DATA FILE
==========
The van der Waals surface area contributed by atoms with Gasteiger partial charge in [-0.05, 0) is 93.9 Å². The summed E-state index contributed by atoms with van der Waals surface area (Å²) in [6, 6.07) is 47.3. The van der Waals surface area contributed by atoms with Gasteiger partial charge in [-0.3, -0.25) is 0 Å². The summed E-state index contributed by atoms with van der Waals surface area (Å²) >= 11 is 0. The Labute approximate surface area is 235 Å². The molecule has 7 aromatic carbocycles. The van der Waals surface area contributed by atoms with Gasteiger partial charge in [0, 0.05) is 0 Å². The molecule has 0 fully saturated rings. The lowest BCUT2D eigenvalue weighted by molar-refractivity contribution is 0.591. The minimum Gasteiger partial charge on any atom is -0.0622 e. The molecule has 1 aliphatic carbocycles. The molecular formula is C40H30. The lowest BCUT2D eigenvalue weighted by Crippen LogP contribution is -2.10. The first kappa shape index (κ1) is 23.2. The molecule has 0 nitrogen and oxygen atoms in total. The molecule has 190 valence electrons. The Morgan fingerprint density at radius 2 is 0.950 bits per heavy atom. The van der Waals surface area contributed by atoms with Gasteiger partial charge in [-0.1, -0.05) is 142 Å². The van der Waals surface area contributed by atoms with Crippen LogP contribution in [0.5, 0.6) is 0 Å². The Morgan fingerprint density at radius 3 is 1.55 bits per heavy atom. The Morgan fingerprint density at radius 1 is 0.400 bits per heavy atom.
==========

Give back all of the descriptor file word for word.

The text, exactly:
The van der Waals surface area contributed by atoms with Gasteiger partial charge in [-0.05, 0) is 93.9 Å². The summed E-state index contributed by atoms with van der Waals surface area (Å²) in [6, 6.07) is 47.3. The van der Waals surface area contributed by atoms with Gasteiger partial charge in [-0.3, -0.25) is 0 Å². The summed E-state index contributed by atoms with van der Waals surface area (Å²) >= 11 is 0. The Labute approximate surface area is 235 Å². The molecule has 7 aromatic carbocycles. The van der Waals surface area contributed by atoms with Gasteiger partial charge in [0, 0.05) is 0 Å². The molecule has 0 fully saturated rings. The lowest BCUT2D eigenvalue weighted by molar-refractivity contribution is 0.591. The minimum Gasteiger partial charge on any atom is -0.0622 e. The molecule has 1 aliphatic carbocycles. The molecular formula is C40H30. The lowest BCUT2D eigenvalue weighted by Crippen LogP contribution is -2.10. The first kappa shape index (κ1) is 23.2. The molecule has 0 nitrogen and oxygen atoms in total. The molecule has 190 valence electrons. The Morgan fingerprint density at radius 2 is 0.950 bits per heavy atom. The van der Waals surface area contributed by atoms with Gasteiger partial charge in [-0.1, -0.05) is 142 Å². The van der Waals surface area contributed by atoms with Crippen LogP contribution in [0.5, 0.6) is 0 Å². The Morgan fingerprint density at radius 3 is 1.55 bits per heavy atom. The Morgan fingerprint density at radius 1 is 0.400 bits per heavy atom.